Vasla Nijinskaya is a transparent reference to Vaslav Nijinsky.
    Doonium
     
  4. WarmNyota_SweetAyesha

    WarmNyota_SweetAyesha Game Host star 7 VIP - Game Host

    Registered:
    Aug 31, 2004
    Super and vivid response to the challenge. =D= The staunchness of Fermu definitely comes through. I like how he and Vasla communicated even without exchanging a word.
     
    Findswoman, Ewok Poet and Chyntuck like this.
  5. Mistress_Renata

    Mistress_Renata Manager Emeritus star 5 VIP - Former Mod/RSA

    Registered:
    Sep 9, 2000
    Oh, wow, too fabulous! So true the original fairy tale (jeez, did HCA write anything that wasn't a downer?), and if Fermu had a chance, perhaps he and his ballerina could have found happiness. But they were in the wrong place at the wrong time.

    Good one, Chyntuck... again!
     
  6. Ewok Poet

    Ewok Poet Force Ghost star 6

    Registered:
    Jul 31, 2014
    I still need to read Appointment from Beyond and Life is a Tapcaf, I don't even dare look at what other stories of yours are on my list...but yeah - this is a priority, I'm being a nice sock and I came to create havoc.

    The title had me confused at first, when I woke up and saw a notification pop up on Tapatalk. I thought it was Romanian at first...never thought that Romanian and Corsican would have that many similarities. The reference to Nijinsky is brill, too! #languagegeekhere

    Now, that's a creepy joke if I've ever seen one! Looks like something Briannakin would come up with. :D

    Makes me think of Finn in TFA, for some reason. Poor, indoctrinated beings, those Stormtroopers. :(

    I'm a sucker for fairy-tales...in SPACE! and this one is precisely what I've expected it to be. There was a moment where I thought that there was a difference and that what happened after Scariff was just afterlife, but then, the same thing that made me cry happened. Funny enough, that also made me realise that I had this fairy-tale in the back of my mind when I wrote a far-future retelling of Anakin and Padmé's love. It's funny, how everything is connected.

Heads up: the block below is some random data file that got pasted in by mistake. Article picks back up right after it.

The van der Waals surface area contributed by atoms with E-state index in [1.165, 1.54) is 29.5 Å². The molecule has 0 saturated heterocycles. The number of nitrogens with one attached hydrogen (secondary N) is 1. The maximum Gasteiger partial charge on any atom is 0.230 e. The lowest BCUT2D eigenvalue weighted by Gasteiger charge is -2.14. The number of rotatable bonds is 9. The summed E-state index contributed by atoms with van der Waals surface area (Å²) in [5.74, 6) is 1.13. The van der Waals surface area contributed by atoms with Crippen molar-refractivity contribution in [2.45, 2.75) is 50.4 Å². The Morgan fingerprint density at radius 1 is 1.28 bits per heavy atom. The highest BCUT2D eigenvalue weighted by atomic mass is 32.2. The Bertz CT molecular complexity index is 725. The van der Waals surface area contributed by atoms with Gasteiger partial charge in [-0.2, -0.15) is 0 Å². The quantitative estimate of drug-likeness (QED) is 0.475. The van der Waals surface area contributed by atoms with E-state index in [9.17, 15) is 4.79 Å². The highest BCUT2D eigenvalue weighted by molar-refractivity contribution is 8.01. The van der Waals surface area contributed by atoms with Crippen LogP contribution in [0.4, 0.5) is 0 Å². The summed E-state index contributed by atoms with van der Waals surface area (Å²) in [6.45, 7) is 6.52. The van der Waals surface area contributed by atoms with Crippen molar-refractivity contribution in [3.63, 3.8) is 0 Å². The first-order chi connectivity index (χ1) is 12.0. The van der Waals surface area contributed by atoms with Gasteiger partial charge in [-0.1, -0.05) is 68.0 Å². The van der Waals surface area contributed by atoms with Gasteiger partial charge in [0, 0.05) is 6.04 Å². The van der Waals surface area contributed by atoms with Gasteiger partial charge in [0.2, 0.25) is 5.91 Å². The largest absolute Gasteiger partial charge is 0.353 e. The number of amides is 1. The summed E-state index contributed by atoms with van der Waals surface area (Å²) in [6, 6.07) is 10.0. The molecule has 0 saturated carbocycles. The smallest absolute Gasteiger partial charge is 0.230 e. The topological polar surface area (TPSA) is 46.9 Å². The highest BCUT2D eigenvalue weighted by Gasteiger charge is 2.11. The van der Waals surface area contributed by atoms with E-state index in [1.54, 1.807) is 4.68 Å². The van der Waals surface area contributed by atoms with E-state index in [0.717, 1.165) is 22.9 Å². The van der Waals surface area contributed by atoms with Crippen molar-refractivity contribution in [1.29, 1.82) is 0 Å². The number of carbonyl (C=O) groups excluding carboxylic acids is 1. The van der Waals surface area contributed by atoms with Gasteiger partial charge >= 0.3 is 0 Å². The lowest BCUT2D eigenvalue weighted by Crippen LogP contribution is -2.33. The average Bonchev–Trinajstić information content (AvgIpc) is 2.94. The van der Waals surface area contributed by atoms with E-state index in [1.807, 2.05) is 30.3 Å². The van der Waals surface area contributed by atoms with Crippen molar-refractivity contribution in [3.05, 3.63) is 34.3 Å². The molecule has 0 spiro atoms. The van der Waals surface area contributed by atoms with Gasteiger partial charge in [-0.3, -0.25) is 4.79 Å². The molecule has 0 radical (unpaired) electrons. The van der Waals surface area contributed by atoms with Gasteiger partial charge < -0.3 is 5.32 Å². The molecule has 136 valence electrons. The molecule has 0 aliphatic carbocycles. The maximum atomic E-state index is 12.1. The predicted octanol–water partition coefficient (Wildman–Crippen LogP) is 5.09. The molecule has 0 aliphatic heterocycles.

And, to the very end, I didn't make my mind about Wolf. Knowing the nihilism that pervades your stories, it probably WAS a revenge, but still...hmmm. [face_thinking]

    A true tearjerker and a fantastic response to the challenge! =D=
     
    Findswoman likes this.
  7. Sith-I-5

    Sith-I-5 Force Ghost star 6

    Registered:
    Aug 14, 2002
    Re. Tin Soldier thing

    I can see why you suggested reading the original tale, but that didn't work for me - reading two almost identical stories on the trot, meant that I spent more time skimming and noting the plot points that you met, rather than enjoying the story.

    Very good idea of using the Scarif battle and Death Star strike to replicate the tin soldier's gutter voyage; a perhaps unintentional throwback to the Boxing Day Tsunami disaster, as before documentaries and reports on that, I didn't know the significance of the sea retreating.

    Good replication of the falling out of window thing; ballerina entertaining troops, and so on.

    10/10 for matching the plot points.
     
    Findswoman and Chyntuck like this.
  8. Cowgirl Jedi 1701

    Cowgirl Jedi 1701 Jedi Grand Master star 4

    Registered:
    Dec 21, 2016
    Legit crying right now.
     
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  9. Chyntuck

    Chyntuck Force Ghost star 5

    Registered:
    Jul 11, 2014
    Thank you all for reading and reviewing! A few replies, including one to divapilot whose comment on my previous story went unanswered because I'm operating on half a brain [face_blush]

    Life is a Tapcafé
    Thank you! This was just a piece of humorous fluff, really, but now that I ventured into the RPF I had this overwhelming urge to populate the game with at least one crazy background character. Zane is a real Greek man in a way – Mum is way up there on the list of people who could chastise him to tears :p As for whether he found his place amidst the Rebels... he has, or is it the Rebels who need to find their place around him? [face_laugh]

    Fermu Soldatu Tin

    Thanks! I immediately thought of an Imperial stormtrooper when I read the original tale, the faithful, loyal true believer type who gets his life stolen from him because the higher-ups really don't care about the cannon-fodder. I might bring back Vasla in another story; I mean, I do have a couple of dancers and artists whom she could have met at one point or another of her career...

    Thank you! In the wrong place at the wrong time... twice! A downer indeed (and to answer your question, no, I don't think HCA ever wrote any happy end stories). I spent several days looking for a concise GFFA equivalent of "out of the frying pan and into the fire" as a title for this story before I settled on the soldier's name.

    Thank you! I actually looked up the title of the story in various languages, but the result in Romanian isn't so good (it's Soldățelul de plumb which doesn't make a SW name for me) so I called Google Translate to the rescue. I'm sure the result I got is butchered Corsican, but it worked for me :) The idea that it would begin on Scarif was among the first things I thought of, and Alderaan followed "logically" from there. I never thought that my stories are nihilistic, I'll need to look into that :p